A hallmark of advanced language competence is the ability to understand the social meaning of linguistic variation in a range of different sociopragmatic contexts. Study abroad (SA) is commonly believed to complement or even to complete classroom foreign language learning in this domain. It is assumed that study abroad participants are socialized into language use, developing metacognitive awareness of linguistic variability and linking linguistic and pragmatic features of the languages they are learning. Research on SA participants’ performance in relation to variable sociopragmatic features suggests that, while these learners may develop awareness of these features they tend to avoid use of forms perceived as non-standard or informal. Performance data alone are therefore insufficient to assess learners’ knowledge in this domain. In this chapter, we present case studies of three undergraduates who studied in France during the spring semester of 2003. A Language Awareness Interview was designed and administered prior to the participants’ departure and at the end of their sojourn. Participants were asked to comment on their knowledge of variable uses of French within several domains, of which two are reviewed here: Colloquial phrases and pronouns of address. Findings suggest that learners develop awareness of sociopragmatic variability over the course of 15 weeks abroad, but that corresponding performance is related both to issues of identity and to the learners’ history of participation and socialization in French-speaking contexts as documented in narrative data.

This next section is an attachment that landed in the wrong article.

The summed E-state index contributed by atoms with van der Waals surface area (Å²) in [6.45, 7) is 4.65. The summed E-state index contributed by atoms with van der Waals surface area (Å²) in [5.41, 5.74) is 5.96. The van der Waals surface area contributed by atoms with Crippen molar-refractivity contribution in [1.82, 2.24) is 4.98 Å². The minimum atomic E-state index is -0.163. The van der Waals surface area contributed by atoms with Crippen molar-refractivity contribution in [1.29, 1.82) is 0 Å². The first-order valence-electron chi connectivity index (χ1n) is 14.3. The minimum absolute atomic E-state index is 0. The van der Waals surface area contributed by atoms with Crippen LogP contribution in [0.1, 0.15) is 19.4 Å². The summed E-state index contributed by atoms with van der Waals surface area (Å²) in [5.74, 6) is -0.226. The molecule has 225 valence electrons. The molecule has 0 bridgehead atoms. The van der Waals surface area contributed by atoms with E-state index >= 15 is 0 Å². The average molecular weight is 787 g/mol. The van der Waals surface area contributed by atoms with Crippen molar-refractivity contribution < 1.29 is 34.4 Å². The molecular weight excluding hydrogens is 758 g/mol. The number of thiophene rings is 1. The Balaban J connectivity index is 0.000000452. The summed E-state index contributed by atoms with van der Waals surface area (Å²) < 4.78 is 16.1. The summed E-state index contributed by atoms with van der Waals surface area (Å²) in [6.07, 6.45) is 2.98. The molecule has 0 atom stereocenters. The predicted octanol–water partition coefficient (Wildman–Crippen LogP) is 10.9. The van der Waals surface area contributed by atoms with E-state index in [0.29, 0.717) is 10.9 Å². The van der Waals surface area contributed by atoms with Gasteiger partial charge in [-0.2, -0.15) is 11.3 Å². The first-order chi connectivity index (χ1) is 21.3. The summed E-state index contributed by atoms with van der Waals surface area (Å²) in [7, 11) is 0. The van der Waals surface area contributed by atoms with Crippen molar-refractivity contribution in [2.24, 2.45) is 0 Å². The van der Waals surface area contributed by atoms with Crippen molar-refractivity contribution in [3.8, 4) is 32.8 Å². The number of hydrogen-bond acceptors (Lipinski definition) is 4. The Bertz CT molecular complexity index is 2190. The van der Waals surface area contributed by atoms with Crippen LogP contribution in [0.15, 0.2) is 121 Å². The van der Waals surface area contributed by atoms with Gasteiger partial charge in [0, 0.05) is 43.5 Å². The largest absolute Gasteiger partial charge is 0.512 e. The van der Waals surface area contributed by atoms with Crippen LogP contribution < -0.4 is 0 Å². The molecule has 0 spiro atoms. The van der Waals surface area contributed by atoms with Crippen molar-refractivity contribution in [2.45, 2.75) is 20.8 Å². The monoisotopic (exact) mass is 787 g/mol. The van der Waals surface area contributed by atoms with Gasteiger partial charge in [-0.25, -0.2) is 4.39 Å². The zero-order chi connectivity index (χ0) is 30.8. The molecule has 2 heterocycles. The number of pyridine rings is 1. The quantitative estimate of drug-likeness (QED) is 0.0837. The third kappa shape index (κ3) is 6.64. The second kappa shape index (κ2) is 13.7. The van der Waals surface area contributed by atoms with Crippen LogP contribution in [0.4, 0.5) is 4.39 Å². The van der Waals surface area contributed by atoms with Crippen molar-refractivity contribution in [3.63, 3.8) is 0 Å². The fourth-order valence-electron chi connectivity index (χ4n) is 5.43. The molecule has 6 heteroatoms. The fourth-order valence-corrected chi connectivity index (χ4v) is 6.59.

All Science Journal Classification (ASJC) codes
- General Social Sciences